Hunter's Russell added: "Don't try to cram information in.
"Fillers are obvious to most professional recruiters and no substitute for facts."
4. Be polite in your covering letter
Always include a covering letter or introductory email when sending off your CV - otherwise you'll seem rude and come across as presumptuous.
Remember, this is your first step towards getting an interview so you should treat it like you're meeting your potential employer face to face.
"A memorable and courteous introduction can take you far," says Mandy.
5. Avoid including a photograph of yourself
There's no right or wrong answer when it comes to whether you should include a photograph of yourself when you apply for a job.
Many say that it's an outright no, while others aren't convinced.
There's one thing for sure though, employers shouldn't be assessing whether or not you are capable for a job based on your looks, unless you're a model or actor.
"Ultimately, the purpose of a CV is to convey your skills and attributes - not your appearance," said Daniel Ball from creative recruitment firm Wiser.
"A high quality employer won’t hire based on looks, so why include a photo?"
6. Make sure your social media profiles are up-to-date
Social media profiles can add extra valuable information to your CV without you having to include it in your application.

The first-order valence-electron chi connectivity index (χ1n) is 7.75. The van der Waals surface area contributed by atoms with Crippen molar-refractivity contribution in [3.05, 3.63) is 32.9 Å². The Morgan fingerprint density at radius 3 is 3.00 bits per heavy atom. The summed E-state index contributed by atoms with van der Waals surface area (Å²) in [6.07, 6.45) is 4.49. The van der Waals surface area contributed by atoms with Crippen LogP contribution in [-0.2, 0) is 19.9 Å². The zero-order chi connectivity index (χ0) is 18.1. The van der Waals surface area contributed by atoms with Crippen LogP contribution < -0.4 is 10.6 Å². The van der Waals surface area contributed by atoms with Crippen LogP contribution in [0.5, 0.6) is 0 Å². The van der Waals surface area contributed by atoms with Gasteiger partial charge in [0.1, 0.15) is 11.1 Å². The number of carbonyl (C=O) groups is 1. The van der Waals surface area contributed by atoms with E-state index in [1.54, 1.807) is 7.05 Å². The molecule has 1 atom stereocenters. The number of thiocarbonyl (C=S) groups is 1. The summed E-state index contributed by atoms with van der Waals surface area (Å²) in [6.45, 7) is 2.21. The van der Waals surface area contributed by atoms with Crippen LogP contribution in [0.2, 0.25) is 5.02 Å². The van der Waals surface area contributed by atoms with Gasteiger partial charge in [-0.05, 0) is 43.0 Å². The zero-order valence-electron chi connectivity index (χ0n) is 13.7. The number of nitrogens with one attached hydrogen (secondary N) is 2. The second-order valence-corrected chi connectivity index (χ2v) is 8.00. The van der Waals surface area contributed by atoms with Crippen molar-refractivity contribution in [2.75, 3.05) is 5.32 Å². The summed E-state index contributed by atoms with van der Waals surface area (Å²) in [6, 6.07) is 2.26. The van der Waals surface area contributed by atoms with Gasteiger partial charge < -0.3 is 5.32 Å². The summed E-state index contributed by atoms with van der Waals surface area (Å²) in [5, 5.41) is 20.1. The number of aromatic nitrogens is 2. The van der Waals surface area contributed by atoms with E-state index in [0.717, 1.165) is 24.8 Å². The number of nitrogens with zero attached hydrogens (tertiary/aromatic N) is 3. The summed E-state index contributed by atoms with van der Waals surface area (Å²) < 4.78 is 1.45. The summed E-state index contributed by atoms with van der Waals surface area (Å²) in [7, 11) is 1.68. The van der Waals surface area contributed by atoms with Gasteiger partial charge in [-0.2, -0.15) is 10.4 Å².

But remember, if you do link to your social media, make sure that it's up-to-date and that there's nothing on there that could jeopardise your chances of getting the job.
Your LinkedIn profile may show off your impressive career progression but your Instagram might give off a completely different impression.
Making personal profiles private is one way of keeping work separate from your social life.
Mandy from Ambitions Personnels added: "If you have a professional social media profile, make sure it’s up to date.
"Do a swift self-edit and perhaps add to recent activity with insightful information.
"If you have an online portfolio, now is the time to review it.
"Not updated your blog or news section in a while? Take stock and be brutal with editing."
8. Make use of free tools to help you
There are a whole host of free tools to help you through writing your CV to help you land your dream job.
For example, the Department for Education (DfE) has launched a new scheme to offer furloughed workers free online courses to help improve their CVs.
There are also a range of free templates online to help you make your CV pop - see the box above.
"Whether the job you're applying for or not requires excellent written skills, it is crucial to ensure your CV is typo-free and thoroughly proofed," says Mandy.
"Even if English "is your thing" proofreading your own writing is very difficult. So get as many eyes on your CV as possible before sending it out. Tools like Grammarly are free and easily downloadable, so don't let typos on your CV give your potential employer the impression you don't want to make the effort".